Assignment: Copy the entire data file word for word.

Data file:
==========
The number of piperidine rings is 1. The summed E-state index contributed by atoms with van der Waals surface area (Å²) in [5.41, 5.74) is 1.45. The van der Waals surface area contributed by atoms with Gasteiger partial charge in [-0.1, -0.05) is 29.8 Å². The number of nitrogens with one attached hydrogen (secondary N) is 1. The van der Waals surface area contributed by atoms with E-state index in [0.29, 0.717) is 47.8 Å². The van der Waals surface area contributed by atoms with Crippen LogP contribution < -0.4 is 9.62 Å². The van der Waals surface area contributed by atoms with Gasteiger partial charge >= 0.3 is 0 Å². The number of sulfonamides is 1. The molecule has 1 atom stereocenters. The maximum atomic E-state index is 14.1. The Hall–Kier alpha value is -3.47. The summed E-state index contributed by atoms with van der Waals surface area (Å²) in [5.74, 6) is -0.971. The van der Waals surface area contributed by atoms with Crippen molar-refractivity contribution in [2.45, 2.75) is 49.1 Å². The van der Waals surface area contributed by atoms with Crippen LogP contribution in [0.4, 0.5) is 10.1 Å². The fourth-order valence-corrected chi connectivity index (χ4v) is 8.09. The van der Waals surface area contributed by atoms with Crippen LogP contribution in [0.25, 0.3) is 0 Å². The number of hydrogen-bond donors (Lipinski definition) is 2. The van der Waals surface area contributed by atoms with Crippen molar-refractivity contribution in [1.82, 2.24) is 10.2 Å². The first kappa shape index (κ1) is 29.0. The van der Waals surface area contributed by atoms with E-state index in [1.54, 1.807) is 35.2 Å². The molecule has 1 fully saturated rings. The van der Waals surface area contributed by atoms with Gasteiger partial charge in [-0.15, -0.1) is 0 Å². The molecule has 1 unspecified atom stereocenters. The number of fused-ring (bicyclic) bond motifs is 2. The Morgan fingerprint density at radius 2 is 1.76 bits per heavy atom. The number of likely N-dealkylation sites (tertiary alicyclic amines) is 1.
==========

The number of piperidine rings is 1. The summed E-state index contributed by atoms with van der Waals surface area (Å²) in [5.41, 5.74) is 1.45. The van der Waals surface area contributed by atoms with Gasteiger partial charge in [-0.1, -0.05) is 29.8 Å². The number of nitrogens with one attached hydrogen (secondary N) is 1. The van der Waals surface area contributed by atoms with E-state index in [0.29, 0.717) is 47.8 Å². The van der Waals surface area contributed by atoms with Crippen LogP contribution < -0.4 is 9.62 Å². The van der Waals surface area contributed by atoms with Gasteiger partial charge >= 0.3 is 0 Å². The number of sulfonamides is 1. The molecule has 1 atom stereocenters. The maximum atomic E-state index is 14.1. The Hall–Kier alpha value is -3.47. The summed E-state index contributed by atoms with van der Waals surface area (Å²) in [5.74, 6) is -0.971. The van der Waals surface area contributed by atoms with Crippen molar-refractivity contribution in [2.45, 2.75) is 49.1 Å². The van der Waals surface area contributed by atoms with Crippen LogP contribution in [0.4, 0.5) is 10.1 Å². The fourth-order valence-corrected chi connectivity index (χ4v) is 8.09. The van der Waals surface area contributed by atoms with Crippen LogP contribution in [0.25, 0.3) is 0 Å². The number of hydrogen-bond donors (Lipinski definition) is 2. The van der Waals surface area contributed by atoms with Crippen molar-refractivity contribution in [1.82, 2.24) is 10.2 Å². The first kappa shape index (κ1) is 29.0. The van der Waals surface area contributed by atoms with E-state index in [1.54, 1.807) is 35.2 Å². The molecule has 1 fully saturated rings. The van der Waals surface area contributed by atoms with Gasteiger partial charge in [-0.15, -0.1) is 0 Å². The molecule has 1 unspecified atom stereocenters. The number of fused-ring (bicyclic) bond motifs is 2. The Morgan fingerprint density at radius 2 is 1.76 bits per heavy atom. The number of likely N-dealkylation sites (tertiary alicyclic amines) is 1.